Between ignorance and science, ignorance wins every time

Elton Wong

A year or two ago, one of my philosophy professors sent me a joke e-mail about the state legislature of Alabama.

This governing body had, according to the e-mail, changed the official state value of pi (the mathematical constant) from its accepted value of approximately 3.14159 to exactly three.

Apparently, this policy had been adopted in order to “bring some absolute values back to our society,” in the words of a senator quoted in the e-mail.

The article went on to explain that although scientists and mathematicians have asserted for hundreds of years that the ratio of the circumference to the diameter of a circle is an irrational number that can never be calculated to an exact degree of precision, the legislature had apparently decided to take their version of the value from the Bible.

The Bible states that one of Solomon’s fountains was “perfectly round, being 30 cubits around and 10 cubits across.”

Reportedly, senators became exasperated by a mathematician who calculated the value of pi out to 100 decimal places, yet was still unable to provide an exact value. The senators reportedly called him a “hippie.”

When I read the other day that the Kansas Board of Education had decided to remove evolution from the state-required science curriculum, I had a sense of deja vu.

This time, instead of a mathematical constant, the legislative body had attacked the central concept of biology.

Because the United States Supreme Court ruled in 1987 that it was illegal to teach creationism or to ban the teaching of evolution in public schools, the school board did the next best thing.

If any good can be said to have come from this rather ridiculous event, it is to be found in the increased debate over evolution vs. creationism in the public arena.

After all, how can we be so sure that species change and that new species arise over time?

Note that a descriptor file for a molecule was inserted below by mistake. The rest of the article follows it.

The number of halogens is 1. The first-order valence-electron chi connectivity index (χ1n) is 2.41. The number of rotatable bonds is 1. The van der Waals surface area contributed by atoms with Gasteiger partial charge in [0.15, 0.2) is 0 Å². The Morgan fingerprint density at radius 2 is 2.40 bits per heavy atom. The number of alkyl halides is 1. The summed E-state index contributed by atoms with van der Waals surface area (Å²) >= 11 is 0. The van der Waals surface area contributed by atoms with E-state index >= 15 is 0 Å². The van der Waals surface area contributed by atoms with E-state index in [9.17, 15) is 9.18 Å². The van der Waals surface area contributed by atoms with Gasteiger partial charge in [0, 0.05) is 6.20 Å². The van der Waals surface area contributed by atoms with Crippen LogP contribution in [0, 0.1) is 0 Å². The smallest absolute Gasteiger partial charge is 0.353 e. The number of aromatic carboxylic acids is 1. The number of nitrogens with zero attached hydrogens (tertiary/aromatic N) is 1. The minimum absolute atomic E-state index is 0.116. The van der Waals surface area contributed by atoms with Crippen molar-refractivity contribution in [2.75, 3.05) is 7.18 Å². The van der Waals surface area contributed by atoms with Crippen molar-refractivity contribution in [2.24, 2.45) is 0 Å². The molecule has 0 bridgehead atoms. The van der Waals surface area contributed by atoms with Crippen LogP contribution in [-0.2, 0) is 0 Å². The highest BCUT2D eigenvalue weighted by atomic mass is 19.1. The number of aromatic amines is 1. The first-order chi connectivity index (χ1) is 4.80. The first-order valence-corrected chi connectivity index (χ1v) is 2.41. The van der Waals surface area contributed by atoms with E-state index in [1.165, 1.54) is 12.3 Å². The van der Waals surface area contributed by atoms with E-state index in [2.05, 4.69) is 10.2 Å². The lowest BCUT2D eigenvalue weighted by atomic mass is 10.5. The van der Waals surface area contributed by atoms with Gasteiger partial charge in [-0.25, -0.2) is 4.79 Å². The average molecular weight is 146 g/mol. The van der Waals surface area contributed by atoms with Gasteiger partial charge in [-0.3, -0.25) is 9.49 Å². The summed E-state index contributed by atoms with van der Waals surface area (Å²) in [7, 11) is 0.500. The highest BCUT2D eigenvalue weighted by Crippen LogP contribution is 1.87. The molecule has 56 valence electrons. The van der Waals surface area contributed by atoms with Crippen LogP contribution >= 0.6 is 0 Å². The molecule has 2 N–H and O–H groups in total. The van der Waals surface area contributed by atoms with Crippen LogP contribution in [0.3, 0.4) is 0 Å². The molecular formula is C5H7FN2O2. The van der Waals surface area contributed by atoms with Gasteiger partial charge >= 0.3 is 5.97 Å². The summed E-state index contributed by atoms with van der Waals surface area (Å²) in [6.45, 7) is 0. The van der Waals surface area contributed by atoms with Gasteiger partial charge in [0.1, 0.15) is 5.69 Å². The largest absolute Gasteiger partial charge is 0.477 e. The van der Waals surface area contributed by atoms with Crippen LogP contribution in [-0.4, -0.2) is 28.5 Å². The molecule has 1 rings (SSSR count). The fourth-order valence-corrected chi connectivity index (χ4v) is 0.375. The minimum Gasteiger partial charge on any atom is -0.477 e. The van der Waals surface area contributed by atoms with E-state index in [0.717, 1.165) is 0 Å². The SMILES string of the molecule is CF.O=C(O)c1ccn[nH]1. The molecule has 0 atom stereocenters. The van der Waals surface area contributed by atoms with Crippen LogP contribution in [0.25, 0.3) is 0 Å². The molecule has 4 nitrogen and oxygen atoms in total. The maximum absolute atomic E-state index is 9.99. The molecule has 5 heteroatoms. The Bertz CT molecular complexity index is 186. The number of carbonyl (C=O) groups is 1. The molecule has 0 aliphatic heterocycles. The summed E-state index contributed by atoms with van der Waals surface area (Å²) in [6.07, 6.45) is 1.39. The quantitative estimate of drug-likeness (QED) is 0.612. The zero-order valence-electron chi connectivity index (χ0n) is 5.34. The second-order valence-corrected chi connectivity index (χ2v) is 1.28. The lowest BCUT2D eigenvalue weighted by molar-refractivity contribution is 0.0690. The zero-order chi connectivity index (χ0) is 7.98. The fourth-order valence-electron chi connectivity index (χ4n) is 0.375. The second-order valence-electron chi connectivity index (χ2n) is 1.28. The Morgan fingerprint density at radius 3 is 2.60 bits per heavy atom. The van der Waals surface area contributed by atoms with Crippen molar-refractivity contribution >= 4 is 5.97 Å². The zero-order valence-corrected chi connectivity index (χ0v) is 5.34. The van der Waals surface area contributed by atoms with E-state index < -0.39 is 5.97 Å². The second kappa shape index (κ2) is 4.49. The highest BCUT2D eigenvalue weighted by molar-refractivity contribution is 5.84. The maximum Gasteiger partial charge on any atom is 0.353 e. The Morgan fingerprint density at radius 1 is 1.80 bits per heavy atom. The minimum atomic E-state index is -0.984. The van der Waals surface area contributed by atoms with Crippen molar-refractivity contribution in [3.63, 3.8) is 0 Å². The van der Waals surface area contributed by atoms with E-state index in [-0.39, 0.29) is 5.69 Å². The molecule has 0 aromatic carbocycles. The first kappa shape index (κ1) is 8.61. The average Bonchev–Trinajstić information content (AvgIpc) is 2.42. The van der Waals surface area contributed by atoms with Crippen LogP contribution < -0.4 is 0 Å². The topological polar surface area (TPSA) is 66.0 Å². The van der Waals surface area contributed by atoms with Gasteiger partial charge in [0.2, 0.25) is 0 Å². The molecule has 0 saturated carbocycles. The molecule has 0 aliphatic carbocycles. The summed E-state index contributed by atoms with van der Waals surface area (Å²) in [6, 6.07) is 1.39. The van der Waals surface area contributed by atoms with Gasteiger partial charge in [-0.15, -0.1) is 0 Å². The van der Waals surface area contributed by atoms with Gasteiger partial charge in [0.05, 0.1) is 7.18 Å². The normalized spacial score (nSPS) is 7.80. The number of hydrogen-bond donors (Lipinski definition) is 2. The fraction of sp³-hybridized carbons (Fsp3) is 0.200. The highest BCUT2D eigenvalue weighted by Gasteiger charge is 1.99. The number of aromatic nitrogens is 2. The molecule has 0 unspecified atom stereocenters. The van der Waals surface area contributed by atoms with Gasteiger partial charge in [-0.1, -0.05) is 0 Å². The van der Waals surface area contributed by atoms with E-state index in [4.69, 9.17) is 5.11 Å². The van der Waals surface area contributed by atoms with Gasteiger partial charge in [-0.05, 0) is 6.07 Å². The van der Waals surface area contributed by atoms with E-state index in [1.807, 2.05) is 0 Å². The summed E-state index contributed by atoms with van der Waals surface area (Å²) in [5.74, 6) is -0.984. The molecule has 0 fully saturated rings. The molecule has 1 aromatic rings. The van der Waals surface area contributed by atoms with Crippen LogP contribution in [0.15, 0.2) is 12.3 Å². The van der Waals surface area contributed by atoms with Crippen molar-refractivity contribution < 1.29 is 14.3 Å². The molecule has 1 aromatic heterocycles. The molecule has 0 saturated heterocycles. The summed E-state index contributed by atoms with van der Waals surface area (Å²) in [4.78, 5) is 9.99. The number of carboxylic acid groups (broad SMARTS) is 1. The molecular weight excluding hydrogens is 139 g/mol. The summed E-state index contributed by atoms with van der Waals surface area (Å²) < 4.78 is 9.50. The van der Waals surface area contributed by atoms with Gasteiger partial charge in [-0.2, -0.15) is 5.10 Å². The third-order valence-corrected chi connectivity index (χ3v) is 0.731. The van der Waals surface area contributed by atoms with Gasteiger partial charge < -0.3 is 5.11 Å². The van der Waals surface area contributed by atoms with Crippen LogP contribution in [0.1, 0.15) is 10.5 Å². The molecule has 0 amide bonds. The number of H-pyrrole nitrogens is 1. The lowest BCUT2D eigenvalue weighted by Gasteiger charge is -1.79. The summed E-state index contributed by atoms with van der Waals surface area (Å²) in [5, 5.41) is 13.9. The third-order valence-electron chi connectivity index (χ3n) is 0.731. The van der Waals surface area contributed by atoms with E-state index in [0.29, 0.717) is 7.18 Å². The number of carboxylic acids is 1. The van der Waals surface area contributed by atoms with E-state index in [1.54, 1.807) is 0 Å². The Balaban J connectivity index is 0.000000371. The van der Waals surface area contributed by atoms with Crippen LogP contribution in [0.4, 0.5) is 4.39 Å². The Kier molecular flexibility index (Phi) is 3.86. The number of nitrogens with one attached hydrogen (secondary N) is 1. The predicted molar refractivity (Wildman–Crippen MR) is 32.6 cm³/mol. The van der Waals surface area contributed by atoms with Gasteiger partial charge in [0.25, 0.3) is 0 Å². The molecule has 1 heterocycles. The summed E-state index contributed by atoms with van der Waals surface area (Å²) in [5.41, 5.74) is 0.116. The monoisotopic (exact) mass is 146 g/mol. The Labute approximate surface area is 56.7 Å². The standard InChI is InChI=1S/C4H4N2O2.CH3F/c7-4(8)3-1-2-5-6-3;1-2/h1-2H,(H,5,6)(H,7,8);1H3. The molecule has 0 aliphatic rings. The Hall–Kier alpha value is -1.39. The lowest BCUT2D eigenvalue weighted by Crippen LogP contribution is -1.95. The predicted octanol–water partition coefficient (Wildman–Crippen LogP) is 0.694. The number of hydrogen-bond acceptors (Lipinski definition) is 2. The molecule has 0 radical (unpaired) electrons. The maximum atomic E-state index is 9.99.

No one alive has directly witnessed the evolution of man from a primate ancestor.

There have been no recorded instances of weasels growing out of petri dishes where there had been only bacteria the night before.

What makes evolution a fact and not just a theory?

Since no one can be absolutely certain of what happened in the biological past, should not evolution and creationism be given equal time in the classroom?

This much-used argument is based on a faulty view of what constitutes a scientific fact.

Science does not deal in absolutes. Rather, it gathers evidence and draws conclusions based on this evidence. Science is value-neutral, assumes nothing and questions everything.

Evolution, like gravitation, atomic theory and relativity, is considered scientific fact because it does the best job explaining the evidence found so far.

If new evidence is found tomorrow, evolution can and will be re-examined, perhaps modified or even rejected.

Newtonian physics had to be reconsidered when Einstein and relativity came along.

So far though, evolution has not been truly challenged.

The creationist, even the creation “scientist,” bases his or her views on literal interpretation of the Bible, and never questions it.

Instead of re-examining his or her assumptions in the face of evidence, the creationist rejects or re-interprets that evidence in order to maintain his or her assumptions.

This removes creationism from the realm of objectivity and places it in the realm of dogma.

All dogma is equally valid (or invalid) in that it is unscientific.

Unscientific ideas do not belong in school science curriculum. Scientific ideas do.

If evolution is placed on the same academic plane as creationism, what would follow?

Some ancient civilizations believed that all physical matter was made up of earth, air, fire and water.

Should this ancient Greek theory of substances be taught alongside the periodic table and organic chemistry?

After all, no one alive has directly witnessed the breaking of pi bonds or trans-esterification.

Protons, neutrons and electrons are too small to be seen.

Why should they be treated as fact?

This challenge would obviously be silly, but it too could happen if more people were to accept the beliefs of the ancient Greeks as absolute truth.

Until that happens, though, the Kansas decision represents the latest victory of ignorance over science.

It is surely a temporary one.

Although creationism may be comforting, it does not square with the evidence of biology, paleontology or anthropology.

Scientific truth, like the value of pi, can never be arrived at exactly.

This is perhaps regrettable, but it is the nature of things nonetheless.

Elton Wong is a junior in biology from Ames.